However, when my colleagues Michael MacKay and Gerrit Dirkmaat introduced me to their manuscript, notwithstanding the tension between the language of art and the language of history (and in spite of my artistic shortcomings when compared to more qualified artists), I felt impressed that it was time to try and provide a faithful, well-executed artistic image (as many of the existing images of using the hat to translate are either deliberately pejorative or devoid of much artistic merit) of the translation of the Book of Mormon that better reflected historical reality.
The Painting By the Gift and Power of God
Toeing a difficult line, my image of the translation attempts to be based upon factual reality while also employing the principles and elements that create good art. I wanted the image to be edifying for a believer and sufficiently accurate for a scholar. In terms of historical accuracy, the image is set from actual interior photographs taken in the replica Whitmer home on location in Fayette, New York, where Joseph and Oliver finished the translation of the Book of Mormon. There is not a sheet between them, and the plates lie wrapped in a linen cloth, as Emma Smith explained they often lay. Both Joseph and Oliver were young at this time (twenty-three and twenty-two years old, respectively, in June of 1829), and I wanted their youth reflected accurately in the image. The clothing is time-period specific; however, I didn’t research it in too much detail. (I am sure there is a clothing expert somewhere saying, “They didn’t wear that type or color of two-toned vests!”) The chair Joseph is sitting on is out of my front room. I did look at photos of top hats from the time period, and I painted the top hat white to try to be accurate to Martin Harris’s description of the “old white hat” Joseph used, but it may not be exactly right (perhaps the brim is too wide or the bottom too deep; I don’t know). The model for Oliver Cowdery was a BYU student who providentially passed by as I was shooting photographs and just “looked” to me like Oliver Cowdery (similar hairline and facial features to some of the historical Oliver Cowdery photos), but not exactly. I modeled Joseph’s body after my own (naturally, some inconsistencies there). Joseph’s face was an amalgamation of profiles from the death mask and some of the features off the actor of the movie Plates of Gold, who has a great, youthful “Joseph” look to him. But, really, what did Joseph look like when he was twenty-three? Aside from stylized Sutcliffe Maudsley drawings done later in Joseph’s life, his historical image is difficult to pin down.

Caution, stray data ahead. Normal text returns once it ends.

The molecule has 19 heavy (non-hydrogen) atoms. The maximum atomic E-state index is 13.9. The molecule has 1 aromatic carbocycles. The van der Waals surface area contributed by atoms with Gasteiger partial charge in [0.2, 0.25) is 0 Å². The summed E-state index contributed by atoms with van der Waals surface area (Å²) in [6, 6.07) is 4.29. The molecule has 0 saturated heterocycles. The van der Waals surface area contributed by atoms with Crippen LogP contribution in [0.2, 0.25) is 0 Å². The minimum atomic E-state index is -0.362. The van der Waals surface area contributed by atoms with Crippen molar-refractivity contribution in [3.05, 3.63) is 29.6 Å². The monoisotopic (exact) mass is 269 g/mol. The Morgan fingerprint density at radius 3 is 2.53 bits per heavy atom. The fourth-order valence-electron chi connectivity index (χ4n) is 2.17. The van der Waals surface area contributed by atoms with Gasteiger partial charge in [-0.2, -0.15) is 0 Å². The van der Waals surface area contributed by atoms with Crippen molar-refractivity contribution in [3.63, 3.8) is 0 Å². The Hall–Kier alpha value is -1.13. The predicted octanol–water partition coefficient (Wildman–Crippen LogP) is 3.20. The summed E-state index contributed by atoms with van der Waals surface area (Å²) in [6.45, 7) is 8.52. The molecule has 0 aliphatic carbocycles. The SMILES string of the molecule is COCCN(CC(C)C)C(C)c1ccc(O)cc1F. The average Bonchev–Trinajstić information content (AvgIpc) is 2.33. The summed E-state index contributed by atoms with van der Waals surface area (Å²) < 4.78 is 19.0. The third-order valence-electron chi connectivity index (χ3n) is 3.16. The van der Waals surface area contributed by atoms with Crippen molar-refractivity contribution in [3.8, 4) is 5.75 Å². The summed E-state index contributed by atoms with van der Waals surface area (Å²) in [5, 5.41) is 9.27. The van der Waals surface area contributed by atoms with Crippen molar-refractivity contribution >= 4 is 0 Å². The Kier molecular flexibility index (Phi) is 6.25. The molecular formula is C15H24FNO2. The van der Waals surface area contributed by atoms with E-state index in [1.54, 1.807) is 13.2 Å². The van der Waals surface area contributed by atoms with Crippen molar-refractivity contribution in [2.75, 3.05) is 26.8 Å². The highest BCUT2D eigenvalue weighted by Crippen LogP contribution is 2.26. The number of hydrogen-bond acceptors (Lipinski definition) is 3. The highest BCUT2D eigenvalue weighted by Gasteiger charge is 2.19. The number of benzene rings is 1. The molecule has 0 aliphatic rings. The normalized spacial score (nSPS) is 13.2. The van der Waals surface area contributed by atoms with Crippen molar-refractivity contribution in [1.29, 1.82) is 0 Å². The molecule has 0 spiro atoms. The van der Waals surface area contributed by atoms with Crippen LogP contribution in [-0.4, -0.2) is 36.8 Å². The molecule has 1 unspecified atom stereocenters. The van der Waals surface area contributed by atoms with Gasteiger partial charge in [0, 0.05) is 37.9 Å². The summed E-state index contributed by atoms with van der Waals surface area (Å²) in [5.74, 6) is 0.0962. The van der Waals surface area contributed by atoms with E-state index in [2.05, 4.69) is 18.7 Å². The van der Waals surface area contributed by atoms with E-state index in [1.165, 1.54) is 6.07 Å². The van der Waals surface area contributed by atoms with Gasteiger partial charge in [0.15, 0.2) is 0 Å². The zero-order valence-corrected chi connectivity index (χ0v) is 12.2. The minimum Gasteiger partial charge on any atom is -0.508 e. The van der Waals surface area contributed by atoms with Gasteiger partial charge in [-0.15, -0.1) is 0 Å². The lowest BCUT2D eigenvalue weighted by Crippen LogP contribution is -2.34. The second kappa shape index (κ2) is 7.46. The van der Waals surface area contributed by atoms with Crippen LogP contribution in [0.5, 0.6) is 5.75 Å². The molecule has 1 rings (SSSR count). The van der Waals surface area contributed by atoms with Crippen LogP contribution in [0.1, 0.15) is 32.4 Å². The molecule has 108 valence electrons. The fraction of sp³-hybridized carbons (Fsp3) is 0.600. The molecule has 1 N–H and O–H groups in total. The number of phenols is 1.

Joseph translating with Martin Harris as his scribe.